North Korea: National Symbols and Their Meaning

North Korea National Flag

Translator’s Note:  I get all my North Korean data through the CPC and so by-pass the Korean Friendship Associations in the West. They do a good job but I am not a member of them. Instead, the CPC puts me in-touch with North Koreans living and working in China and I get a broader and more informal picture. So many Westerners now visit North Korea (and report a booming country and happy people) that the US is finding it difficult to keep telling its lies! South Korea, on the other hand, is riddled with poverty with many of its citizens running across the US mine-fields to safety in the North! South Koreans who live in New Malden (working in the car industry) – not far from where I live – refuse to go back to South Korea due to the poverty and US oppression! Many South Korean children go to school with our children and tell us terrible stories of US oppression in South Korea! US military staff raping young girls and beating people is normal! Finally, middle-class South Koreans kill and eat dogs regularly but nothing is said because they live in an American colony. In the North, however, they have a ‘National Dog’ amongst many other interesting identifiers! ACW (25.6.2020)

The five-pointed red star symbolizes the revolutionary tradition and the broad prospects of the country established during the anti-Japanese revolutionary struggle led by Chairman Kim Il Sung. The red wide face symbolizes the Korean people’s loyalty to the party and leader, the socialist patriotic spirit, the persevering struggle spirit and the realization of unity. Powerful force. The white circle and the thin white strips on top and bottom symbolize that the Korean people are heroic people and the Korean nation is a single nation. The upper and lower blue borders symbolize the Korean people’s ardent aspirations to hold high the banner of anti-imperialist independence, to unite closely with the revolutionary people of the world, and strive for the victory of peace, democracy, national independence, and socialism.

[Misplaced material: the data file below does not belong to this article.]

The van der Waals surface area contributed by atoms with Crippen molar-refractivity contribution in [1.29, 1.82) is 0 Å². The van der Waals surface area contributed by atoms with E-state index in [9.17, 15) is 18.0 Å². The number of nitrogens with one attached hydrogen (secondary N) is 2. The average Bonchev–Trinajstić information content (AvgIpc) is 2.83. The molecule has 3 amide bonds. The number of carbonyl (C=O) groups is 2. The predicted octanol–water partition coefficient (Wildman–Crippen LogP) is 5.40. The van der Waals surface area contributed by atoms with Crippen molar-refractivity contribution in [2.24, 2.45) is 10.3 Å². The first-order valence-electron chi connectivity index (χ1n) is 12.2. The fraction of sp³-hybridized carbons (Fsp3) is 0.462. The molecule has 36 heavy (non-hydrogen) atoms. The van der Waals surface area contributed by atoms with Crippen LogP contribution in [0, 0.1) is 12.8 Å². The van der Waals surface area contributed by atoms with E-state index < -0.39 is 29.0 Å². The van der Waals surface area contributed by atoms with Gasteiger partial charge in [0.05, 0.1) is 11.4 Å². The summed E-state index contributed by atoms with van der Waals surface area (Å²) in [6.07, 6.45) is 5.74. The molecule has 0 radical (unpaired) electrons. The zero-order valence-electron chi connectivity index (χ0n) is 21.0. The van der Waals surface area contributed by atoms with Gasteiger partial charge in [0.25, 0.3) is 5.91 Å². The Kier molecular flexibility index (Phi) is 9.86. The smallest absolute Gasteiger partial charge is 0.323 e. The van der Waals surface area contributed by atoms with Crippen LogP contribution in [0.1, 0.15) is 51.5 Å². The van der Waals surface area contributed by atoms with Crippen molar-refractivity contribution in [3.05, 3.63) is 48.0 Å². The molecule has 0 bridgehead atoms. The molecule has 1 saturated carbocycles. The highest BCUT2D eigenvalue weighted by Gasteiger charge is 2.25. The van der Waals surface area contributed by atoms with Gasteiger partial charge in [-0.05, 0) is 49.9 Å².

North Korea National Emblem

The Baitou Mountain and the five-pointed red star are drawn on the national emblem of the Democratic People’s Republic of Korea, which reflect the Korean People’s unwavering conviction and will to actively support Chairman Kim Il Sung and Comrade Kim Jong Il to complete the main Revolutionary Cause. The hydropower station painted on the national emblem symbolizes an independent, modern industry and robust proletariat working in a strong heavy industry. The ear of rice is a symbol of the peasantry, a reliable ally that generates a booming agriculture, and supports the working-class. 

“Patriotic Song” was composed in 1947 (Pyoshi Yong wrote the lyrics and Jin Yuanjun composed). The song reflects the National Pride of the Korean People to support the Leadership of Chairman Kim Il Sung, to stride forward to complete the main Revolutionary Cause, to love the spirit of the Motherland and the cultivate the will to defend the Motherland and add lustre to the Motherland.  

North Korea National Anthem – ‘Patriotic Song’